June 24, 2009
Media Advisory -- WSIU SuperWHY! Reading Camp
With the help of reading hero SuperWHY!, 20 preschool students from the region are spending this week sharpening their reading fundamentals at John A. Logan College.
The second SuperWHY! Reading Camp -- based on the popular Emmy-nominated PBS Kids TV series “SuperWHY” -- helps preschool children develop reading fundamentals through interactive storybook adventures.
On Friday, June 26, the four- and five-year-olds, most of whom will be entering kindergarten this year, celebrate “SuperYOU” Day by showing off their reading skills and singing songs to parents and their families at the John A. Logan College preschool, 700 Logan College Road in Carterville. As a special treat, SuperWhy! will arrive in the WSIU Literacy Van to greet campers and participate in fun literacy adventures and games. The children will also receive their Super Reader certificates, and have individual photos taken with SuperWHY.
Reporters, photographers and camera crews are welcome to cover the closing day activities. The event is from 10:30 a.m. to noon.
Beth Spezia, WSIU’s outreach coordinator, and Cheryl Lee of De Soto, the lead teacher at the camp, along with the children and their families will be available for interviews. For more information, contact Spezia at 618/453-5595, or via email at email@example.com.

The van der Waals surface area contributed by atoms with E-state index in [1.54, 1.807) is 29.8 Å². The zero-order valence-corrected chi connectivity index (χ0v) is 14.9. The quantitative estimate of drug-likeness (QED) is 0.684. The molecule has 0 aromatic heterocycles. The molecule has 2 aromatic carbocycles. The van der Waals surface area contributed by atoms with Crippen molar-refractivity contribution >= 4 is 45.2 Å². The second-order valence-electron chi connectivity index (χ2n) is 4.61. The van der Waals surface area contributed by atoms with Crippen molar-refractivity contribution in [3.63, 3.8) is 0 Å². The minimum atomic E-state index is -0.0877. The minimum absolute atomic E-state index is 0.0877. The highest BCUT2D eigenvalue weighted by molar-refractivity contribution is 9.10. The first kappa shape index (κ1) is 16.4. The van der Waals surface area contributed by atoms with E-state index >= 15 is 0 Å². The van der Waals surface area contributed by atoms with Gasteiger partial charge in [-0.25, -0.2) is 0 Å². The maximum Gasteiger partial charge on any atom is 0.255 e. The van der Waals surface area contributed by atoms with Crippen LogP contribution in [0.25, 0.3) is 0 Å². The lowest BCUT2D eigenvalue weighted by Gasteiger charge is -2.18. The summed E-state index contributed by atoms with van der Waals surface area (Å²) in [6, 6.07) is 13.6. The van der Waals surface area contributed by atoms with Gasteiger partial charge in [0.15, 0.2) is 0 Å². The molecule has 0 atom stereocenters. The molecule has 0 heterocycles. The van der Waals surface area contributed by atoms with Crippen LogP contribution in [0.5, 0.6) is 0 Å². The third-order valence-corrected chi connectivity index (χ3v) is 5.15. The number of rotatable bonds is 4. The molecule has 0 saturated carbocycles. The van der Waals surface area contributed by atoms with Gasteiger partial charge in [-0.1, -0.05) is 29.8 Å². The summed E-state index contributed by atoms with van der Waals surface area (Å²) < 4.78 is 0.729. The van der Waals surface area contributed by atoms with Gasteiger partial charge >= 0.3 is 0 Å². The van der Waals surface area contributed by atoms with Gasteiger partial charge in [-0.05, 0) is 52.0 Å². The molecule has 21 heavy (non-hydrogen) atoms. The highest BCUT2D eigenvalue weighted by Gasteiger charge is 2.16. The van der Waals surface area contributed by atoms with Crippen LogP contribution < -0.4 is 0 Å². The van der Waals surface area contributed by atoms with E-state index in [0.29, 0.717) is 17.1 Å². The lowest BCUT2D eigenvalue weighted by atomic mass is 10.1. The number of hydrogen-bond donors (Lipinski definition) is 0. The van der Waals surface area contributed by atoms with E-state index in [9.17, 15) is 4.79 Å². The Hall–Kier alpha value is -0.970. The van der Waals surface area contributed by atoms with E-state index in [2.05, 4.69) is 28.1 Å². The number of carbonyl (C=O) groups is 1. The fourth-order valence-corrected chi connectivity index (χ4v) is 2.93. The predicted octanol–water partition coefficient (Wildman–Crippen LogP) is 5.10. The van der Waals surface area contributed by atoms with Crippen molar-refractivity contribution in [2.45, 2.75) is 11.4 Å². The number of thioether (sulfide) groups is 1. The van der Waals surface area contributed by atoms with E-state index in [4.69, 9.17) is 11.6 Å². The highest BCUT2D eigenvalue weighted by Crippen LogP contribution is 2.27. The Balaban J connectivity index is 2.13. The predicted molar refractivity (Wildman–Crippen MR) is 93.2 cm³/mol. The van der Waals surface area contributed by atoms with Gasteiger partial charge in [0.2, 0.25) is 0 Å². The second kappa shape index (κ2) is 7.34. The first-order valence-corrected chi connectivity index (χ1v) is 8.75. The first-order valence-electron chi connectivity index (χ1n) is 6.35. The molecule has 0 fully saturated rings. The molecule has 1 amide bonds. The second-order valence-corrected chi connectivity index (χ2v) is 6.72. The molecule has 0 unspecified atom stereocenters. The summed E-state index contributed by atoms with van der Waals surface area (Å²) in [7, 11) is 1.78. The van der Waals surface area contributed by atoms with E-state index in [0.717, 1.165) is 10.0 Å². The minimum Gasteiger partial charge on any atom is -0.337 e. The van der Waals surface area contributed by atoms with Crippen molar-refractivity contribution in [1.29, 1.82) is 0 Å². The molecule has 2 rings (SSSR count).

In addition, SuperWhy! series creator Angela Antomero is also available for interviews to discuss the show’s development, the importance of the reading camps, the research results, and how parents can use media in boosting their child’s’ reading skills. To make arrangements to speak with Antomero, contact Gabrielle Torello at Grand Communications, Inc., at 917/312-2832.
Antomero, who also created Blues Clues, initially developed SuperWHY! as her master’s thesis at Teacher’s College, Columbia University, said Monica Tichenor, the public information and promotion coordinator for WSIU Public Broadcasting.
SuperWHY! gives young children very specific skills that will help them enter kindergarten in a state of readiness to read, Spezia said. The superheroes also include “Princess Presto” (spelling power), “Alpha Pig” (alphabet power),” and “Wonder Red (word power),” and provide children fundamental word and letter exercises in a fun way, Spezia said.
WSIU-TV is a participating station in the PBS KIDS Raising Readers initiative, which uses research-based, innovative television programs and related multi-media content to help meet the critical literacy needs of children between two and eight years old from low-income families.
Lee “will model skills for other preschool educators around the region, so the scientific techniques used in the SuperWhy! camps can be incorporated into preschool curricula throughout our service region,” Spezia said.
Recent research of SuperWhy! reading camps indicate participants are showing “significant improvements in core literacy skills,” Tichenor said.
“According to research, kids who can read, and read well by the fourth grade do better in all subject areas,” she said. “The Raising Readers initiative helps fill the gap for at-risk children who often start school with a vastly reduced vocabulary and minimal understanding of basic reading fundamentals, which in turn puts them at a significant disadvantage in learning among their peers.”
SuperWHY! airs on WSIU TV at 8 a.m. on weekdays, 11 a.m. Monday through Thursday, and 7 a.m. on Sundays.